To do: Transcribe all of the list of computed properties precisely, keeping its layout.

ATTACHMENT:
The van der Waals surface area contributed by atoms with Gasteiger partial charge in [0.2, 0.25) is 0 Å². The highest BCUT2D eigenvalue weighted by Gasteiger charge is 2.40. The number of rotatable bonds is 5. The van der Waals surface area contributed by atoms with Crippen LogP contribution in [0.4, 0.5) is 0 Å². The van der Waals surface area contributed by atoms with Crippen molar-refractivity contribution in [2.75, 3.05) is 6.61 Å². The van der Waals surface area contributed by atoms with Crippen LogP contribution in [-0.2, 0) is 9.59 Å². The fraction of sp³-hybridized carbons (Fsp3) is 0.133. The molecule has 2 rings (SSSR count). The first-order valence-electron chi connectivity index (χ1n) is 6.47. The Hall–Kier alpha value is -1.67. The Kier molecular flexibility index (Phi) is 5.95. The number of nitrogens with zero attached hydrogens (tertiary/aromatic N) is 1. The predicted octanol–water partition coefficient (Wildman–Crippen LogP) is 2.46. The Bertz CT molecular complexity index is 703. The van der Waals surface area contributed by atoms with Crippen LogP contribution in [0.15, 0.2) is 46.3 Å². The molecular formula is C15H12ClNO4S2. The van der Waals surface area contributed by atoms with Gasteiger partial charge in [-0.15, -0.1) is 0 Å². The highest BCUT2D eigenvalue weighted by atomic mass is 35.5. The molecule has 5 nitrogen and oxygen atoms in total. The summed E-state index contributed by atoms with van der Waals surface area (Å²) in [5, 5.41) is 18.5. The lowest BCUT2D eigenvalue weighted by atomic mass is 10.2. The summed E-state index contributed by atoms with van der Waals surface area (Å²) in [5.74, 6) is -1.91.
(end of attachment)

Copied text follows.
The van der Waals surface area contributed by atoms with Gasteiger partial charge in [0.2, 0.25) is 0 Å². The highest BCUT2D eigenvalue weighted by Gasteiger charge is 2.40. The number of rotatable bonds is 5. The van der Waals surface area contributed by atoms with Crippen LogP contribution in [0.4, 0.5) is 0 Å². The van der Waals surface area contributed by atoms with Crippen molar-refractivity contribution in [2.75, 3.05) is 6.61 Å². The van der Waals surface area contributed by atoms with Crippen LogP contribution in [-0.2, 0) is 9.59 Å². The fraction of sp³-hybridized carbons (Fsp3) is 0.133. The molecule has 2 rings (SSSR count). The first-order valence-electron chi connectivity index (χ1n) is 6.47. The Hall–Kier alpha value is -1.67. The Kier molecular flexibility index (Phi) is 5.95. The number of nitrogens with zero attached hydrogens (tertiary/aromatic N) is 1. The predicted octanol–water partition coefficient (Wildman–Crippen LogP) is 2.46. The Bertz CT molecular complexity index is 703. The van der Waals surface area contributed by atoms with Crippen LogP contribution in [0.15, 0.2) is 46.3 Å². The molecular formula is C15H12ClNO4S2. The van der Waals surface area contributed by atoms with Gasteiger partial charge in [-0.15, -0.1) is 0 Å². The highest BCUT2D eigenvalue weighted by atomic mass is 35.5. The molecule has 5 nitrogen and oxygen atoms in total. The summed E-state index contributed by atoms with van der Waals surface area (Å²) in [5, 5.41) is 18.5. The lowest BCUT2D eigenvalue weighted by atomic mass is 10.2. The summed E-state index contributed by atoms with van der Waals surface area (Å²) in [5.74, 6) is -1.91.